Additive manufacturing, known as 3D printing, has been around for decades. Most members of the additive manufacturing field claim that 3D printing is the future of manufacturing. Skeptics criticized the speed of 3D printing, doubting that the new technology would or could ever replace injection molding on a mass production scale.
3D Systems, a company that invented much of the technology behind 3D printing, has broken the speed barrier. The company's fab-grade 3D printers matched or exceeded the productivity and speed of injection molding when creating functional parts. 3D Systems created lampshades at a faster rate than the injection mold method. Over the last ten years, the speed of 3D printers has doubled every 18 months; experts project this trend to continue.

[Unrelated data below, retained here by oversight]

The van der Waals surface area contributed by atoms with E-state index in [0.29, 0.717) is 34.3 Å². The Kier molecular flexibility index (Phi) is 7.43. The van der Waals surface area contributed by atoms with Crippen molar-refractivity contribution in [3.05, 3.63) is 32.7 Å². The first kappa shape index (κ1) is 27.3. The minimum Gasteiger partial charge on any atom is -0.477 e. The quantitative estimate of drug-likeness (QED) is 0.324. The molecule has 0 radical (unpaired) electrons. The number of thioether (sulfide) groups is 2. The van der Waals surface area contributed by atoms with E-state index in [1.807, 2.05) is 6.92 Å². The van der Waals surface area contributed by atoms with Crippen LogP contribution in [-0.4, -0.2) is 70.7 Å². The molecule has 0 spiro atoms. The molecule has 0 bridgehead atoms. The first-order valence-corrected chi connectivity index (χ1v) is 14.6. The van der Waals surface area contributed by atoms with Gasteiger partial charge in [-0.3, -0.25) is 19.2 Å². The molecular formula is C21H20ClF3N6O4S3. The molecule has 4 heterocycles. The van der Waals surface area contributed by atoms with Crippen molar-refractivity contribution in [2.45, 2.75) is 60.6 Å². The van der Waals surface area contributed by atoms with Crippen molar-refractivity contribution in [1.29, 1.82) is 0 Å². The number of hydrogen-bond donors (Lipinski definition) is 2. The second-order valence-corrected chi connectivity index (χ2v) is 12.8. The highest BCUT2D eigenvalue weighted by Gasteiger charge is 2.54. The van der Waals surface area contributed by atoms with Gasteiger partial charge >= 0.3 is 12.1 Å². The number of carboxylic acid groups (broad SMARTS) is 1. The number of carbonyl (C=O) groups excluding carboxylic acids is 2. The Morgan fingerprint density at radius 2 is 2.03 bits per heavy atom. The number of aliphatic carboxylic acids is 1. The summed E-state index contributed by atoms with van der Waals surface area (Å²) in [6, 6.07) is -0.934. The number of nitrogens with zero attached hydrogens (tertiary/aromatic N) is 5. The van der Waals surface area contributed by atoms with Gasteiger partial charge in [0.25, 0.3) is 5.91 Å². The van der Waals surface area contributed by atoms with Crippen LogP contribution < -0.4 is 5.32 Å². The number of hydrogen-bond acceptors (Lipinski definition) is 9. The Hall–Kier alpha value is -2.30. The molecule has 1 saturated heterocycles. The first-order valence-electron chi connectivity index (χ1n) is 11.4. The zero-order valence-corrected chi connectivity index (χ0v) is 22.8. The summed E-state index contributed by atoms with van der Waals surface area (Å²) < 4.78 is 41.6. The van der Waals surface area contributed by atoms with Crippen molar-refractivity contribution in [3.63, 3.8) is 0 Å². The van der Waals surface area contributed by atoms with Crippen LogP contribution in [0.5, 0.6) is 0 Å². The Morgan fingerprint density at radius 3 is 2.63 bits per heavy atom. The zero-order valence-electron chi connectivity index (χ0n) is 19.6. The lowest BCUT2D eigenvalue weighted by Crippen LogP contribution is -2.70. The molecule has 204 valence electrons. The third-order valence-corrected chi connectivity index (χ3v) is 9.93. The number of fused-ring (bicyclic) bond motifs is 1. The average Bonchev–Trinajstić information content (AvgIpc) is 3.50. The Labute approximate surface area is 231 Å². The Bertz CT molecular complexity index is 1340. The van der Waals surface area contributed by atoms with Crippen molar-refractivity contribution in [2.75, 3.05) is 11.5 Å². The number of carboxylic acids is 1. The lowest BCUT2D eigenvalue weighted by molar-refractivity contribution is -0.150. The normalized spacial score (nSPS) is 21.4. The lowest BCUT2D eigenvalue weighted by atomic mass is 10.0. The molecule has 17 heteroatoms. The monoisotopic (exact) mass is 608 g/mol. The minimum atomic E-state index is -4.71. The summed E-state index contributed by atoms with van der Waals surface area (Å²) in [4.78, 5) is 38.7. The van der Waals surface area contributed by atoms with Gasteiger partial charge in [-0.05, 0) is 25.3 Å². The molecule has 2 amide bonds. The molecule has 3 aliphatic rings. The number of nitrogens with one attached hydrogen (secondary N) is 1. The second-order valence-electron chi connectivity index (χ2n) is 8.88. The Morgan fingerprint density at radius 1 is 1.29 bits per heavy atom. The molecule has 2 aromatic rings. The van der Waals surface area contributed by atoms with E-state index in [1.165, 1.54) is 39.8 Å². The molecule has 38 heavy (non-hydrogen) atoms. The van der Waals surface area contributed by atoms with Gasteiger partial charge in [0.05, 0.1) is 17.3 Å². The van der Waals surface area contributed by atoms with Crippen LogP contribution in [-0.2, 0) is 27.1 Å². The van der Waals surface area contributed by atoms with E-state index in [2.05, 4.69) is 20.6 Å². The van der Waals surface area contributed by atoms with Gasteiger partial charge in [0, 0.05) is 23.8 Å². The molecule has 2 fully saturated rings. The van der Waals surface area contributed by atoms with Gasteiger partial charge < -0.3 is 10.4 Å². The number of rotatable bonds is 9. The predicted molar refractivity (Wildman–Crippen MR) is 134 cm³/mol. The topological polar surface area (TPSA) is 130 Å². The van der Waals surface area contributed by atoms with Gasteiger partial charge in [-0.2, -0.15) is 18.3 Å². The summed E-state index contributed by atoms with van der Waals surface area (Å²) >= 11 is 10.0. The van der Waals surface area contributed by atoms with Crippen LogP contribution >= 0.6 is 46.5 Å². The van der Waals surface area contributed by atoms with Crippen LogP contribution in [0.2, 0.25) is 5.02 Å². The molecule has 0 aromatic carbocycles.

3D printing has come a long way since its creation, but there are important things to consider:
(1) Can 3D printing work for the product that you want to manufacture? The 3D printer beat the injection mold’s time on creating lamp shades, is it possible that 3D printing can bring this speed to other products? Additionally, are you trying to manufacture functional parts or a whole product?
(2) Can 3D printing keep the momentum going with continuous improvement on speed? The technology has been rapidly improving, but when does it hit its peak?
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